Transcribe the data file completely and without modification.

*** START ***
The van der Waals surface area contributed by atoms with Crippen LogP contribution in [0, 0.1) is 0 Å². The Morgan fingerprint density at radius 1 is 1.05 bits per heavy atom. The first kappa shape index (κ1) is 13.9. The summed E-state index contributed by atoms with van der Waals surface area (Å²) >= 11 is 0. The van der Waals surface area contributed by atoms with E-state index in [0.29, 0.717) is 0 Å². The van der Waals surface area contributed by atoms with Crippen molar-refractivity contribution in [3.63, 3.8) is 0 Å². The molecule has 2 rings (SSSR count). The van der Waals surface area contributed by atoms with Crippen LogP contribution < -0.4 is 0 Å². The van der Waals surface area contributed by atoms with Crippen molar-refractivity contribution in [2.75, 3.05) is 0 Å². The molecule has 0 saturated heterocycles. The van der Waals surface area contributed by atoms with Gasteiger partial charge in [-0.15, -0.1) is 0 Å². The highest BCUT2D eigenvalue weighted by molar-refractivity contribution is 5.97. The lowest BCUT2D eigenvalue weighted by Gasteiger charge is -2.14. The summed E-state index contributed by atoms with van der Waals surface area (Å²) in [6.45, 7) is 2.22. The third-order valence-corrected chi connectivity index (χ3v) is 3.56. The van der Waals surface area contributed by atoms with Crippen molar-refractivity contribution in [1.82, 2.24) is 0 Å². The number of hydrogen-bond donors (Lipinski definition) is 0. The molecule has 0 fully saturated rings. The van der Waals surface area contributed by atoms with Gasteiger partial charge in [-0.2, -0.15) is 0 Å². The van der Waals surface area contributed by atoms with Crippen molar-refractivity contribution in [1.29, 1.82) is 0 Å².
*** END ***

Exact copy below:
The van der Waals surface area contributed by atoms with Crippen LogP contribution in [0, 0.1) is 0 Å². The Morgan fingerprint density at radius 1 is 1.05 bits per heavy atom. The first kappa shape index (κ1) is 13.9. The summed E-state index contributed by atoms with van der Waals surface area (Å²) >= 11 is 0. The van der Waals surface area contributed by atoms with E-state index in [0.29, 0.717) is 0 Å². The van der Waals surface area contributed by atoms with Crippen molar-refractivity contribution in [3.63, 3.8) is 0 Å². The molecule has 2 rings (SSSR count). The van der Waals surface area contributed by atoms with Crippen LogP contribution < -0.4 is 0 Å². The van der Waals surface area contributed by atoms with Crippen molar-refractivity contribution in [2.75, 3.05) is 0 Å². The molecule has 0 saturated heterocycles. The van der Waals surface area contributed by atoms with Gasteiger partial charge in [-0.15, -0.1) is 0 Å². The highest BCUT2D eigenvalue weighted by molar-refractivity contribution is 5.97. The lowest BCUT2D eigenvalue weighted by Gasteiger charge is -2.14. The summed E-state index contributed by atoms with van der Waals surface area (Å²) in [6.45, 7) is 2.22. The third-order valence-corrected chi connectivity index (χ3v) is 3.56. The van der Waals surface area contributed by atoms with Crippen molar-refractivity contribution in [1.82, 2.24) is 0 Å². The number of hydrogen-bond donors (Lipinski definition) is 0. The molecule has 0 fully saturated rings. The van der Waals surface area contributed by atoms with Gasteiger partial charge in [-0.2, -0.15) is 0 Å². The van der Waals surface area contributed by atoms with Crippen molar-refractivity contribution in [1.29, 1.82) is 0 Å².